The devastating earthquake that rocked Haiti back in January 2010 obviously left the poverty-stricken country in even worse economic and infrastructural shape than it was prior to the disaster. But the arrival of United Nations (UN) peacekeepers shortly thereafter made things even worse. According to many scientists and experts, these officers brought in a deadly “superbug” strain of cholera that has already killed at least 7,000 Haitians.

Prior to the arrival of UN peacekeepers in Haiti, there had never been a single known case of cholera in the country. But ABC News reported that top scientists involved with researching the source of this mysterious disease outbreak have concluded that all the factors point to UN peacekeepers as the source of the outbreak.

Multi-drug Resistant Bacteria

It’s a case of ‘life imitating art’. An invisible enemy, microscopic; An epidemic with no cure and scores of fallen lives. It’s uncanny that what was a figment of sci-fi literature in George Orwell’s 1984 has become a reality today. One of the most gravest issues that face humanity is the emergence of multi-drug resistant bacteria or the ‘superbug’. It survives, constantly mutates and becomes omnipotent, making it impossible to treat with any known form of antibiotics. It is a scourge that ails the healthcare industry worldwide, has crossed borders, and grown to become a global healthcare nightmare. The superbug has become the very nemesis and antithesis of everything that medicine has stood for through ages.

Trius Therapeutics is carrying out IND-enabling studies for its Gyrase-B development candidate with activity against gram-negative bacterial pathogens including multidrug resistant strains of E. coli (shown here), Klebsiella, Acinetobacter, and Pseudomonas. Illustration –

How Did Superbug Come Into Existence?

A superbug is bacterial infection resistant to known antibiotics. The extensive use of antibiotics is playing an important role in the spread of Drug resistant bacterias. In some countries, antibiotics are sold without a prescription, and thus misuse and overuse of antibiotics by doctors, as well as patients, gives rise to bacterial drug resistance.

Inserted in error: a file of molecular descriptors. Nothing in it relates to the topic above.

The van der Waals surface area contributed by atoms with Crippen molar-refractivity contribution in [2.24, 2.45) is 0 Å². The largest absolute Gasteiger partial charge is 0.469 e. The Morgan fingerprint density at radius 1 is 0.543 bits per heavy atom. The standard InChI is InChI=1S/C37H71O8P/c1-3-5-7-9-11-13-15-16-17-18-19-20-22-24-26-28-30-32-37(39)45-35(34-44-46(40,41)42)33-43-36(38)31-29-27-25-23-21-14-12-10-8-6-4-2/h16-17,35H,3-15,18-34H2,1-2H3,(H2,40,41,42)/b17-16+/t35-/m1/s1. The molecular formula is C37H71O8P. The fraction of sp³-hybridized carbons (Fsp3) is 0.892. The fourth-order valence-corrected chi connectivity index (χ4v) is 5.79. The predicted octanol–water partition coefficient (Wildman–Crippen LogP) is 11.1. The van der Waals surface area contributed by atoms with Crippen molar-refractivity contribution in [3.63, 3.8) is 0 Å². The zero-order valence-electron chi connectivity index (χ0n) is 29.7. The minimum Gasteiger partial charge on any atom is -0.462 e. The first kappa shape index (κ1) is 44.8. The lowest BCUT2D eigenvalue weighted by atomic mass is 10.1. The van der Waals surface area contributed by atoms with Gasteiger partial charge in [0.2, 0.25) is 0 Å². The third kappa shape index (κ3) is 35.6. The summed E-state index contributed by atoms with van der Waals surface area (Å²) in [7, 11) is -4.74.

Other areas of concern are the mass scale incorporation of antibiotics in live stock feeds. Though the superbugs of varying types and intensities are found worldwide, it differs in its reason for existence. In developed countries, infections occur due to overprescription, wrong dosage intake, improper livestock & agricultural practices etc. In developing world, all these factors plus others like overpopulation, bad sanitation, improper drainage etc allow M DRB to survive and thrive.

Who Are These Micro Terrorists?

Infections involving multi-drug resistant bacteria are a major concern for most healthcare facilities since this alone is responsible for the maximum number of mortalities than diseases alone. Following are some of the most lethal bacterias discovered so far:

1.Extended Spectrum Beta Lactamase Enterobacteria:

Approximately 20% of K. pneumoniae infections and 31% of Enterobacter infections in intensive care units (ICUs) in the United States now involve strains not susceptible to known antibiotic therapy.

2.Methicillin-resistant Staphylococcus aureus :

MRSA has shown a continuous increase in its prevalence in countries defying borders. In the US alone, 50% of Staph Aureus Infections are MRSA and in Asian countries, a whopping 90%. It is resistant to most antibiotics. MRSA infected a little over 20,000 people last year and causes and/or contributes to thousands of deaths annually and it is getting ever more difficult to combat the bug. MRSA starts out as a skin infection but can travel quickly downstream to the heart, lungs and bones where it rips into tissue like a piranha.


The increasing use of carbapenems spectrum of antibiotics, due to the spread of ESBLs, is creating a vicious cycle and increasing the development of carbapenemase-producing bacteria resistant to the antibiotic. Carbapenems are powerful, broad-spectrum antibiotics, which are often considered to be the last line of defence against multi-resistant strains of bacteria, such as E. coli and K. pneumoniae.

4.Klebsiella pneumoniae Carbapenemase:

This is the most prevalent strain resistant to previously effective carbenepems. K.pneumonia is a hospital acquired pathogen. The spread of KPC producing pneumonia is dangerous, as it is one of the leading cause of nosocomial infections in compromised patients.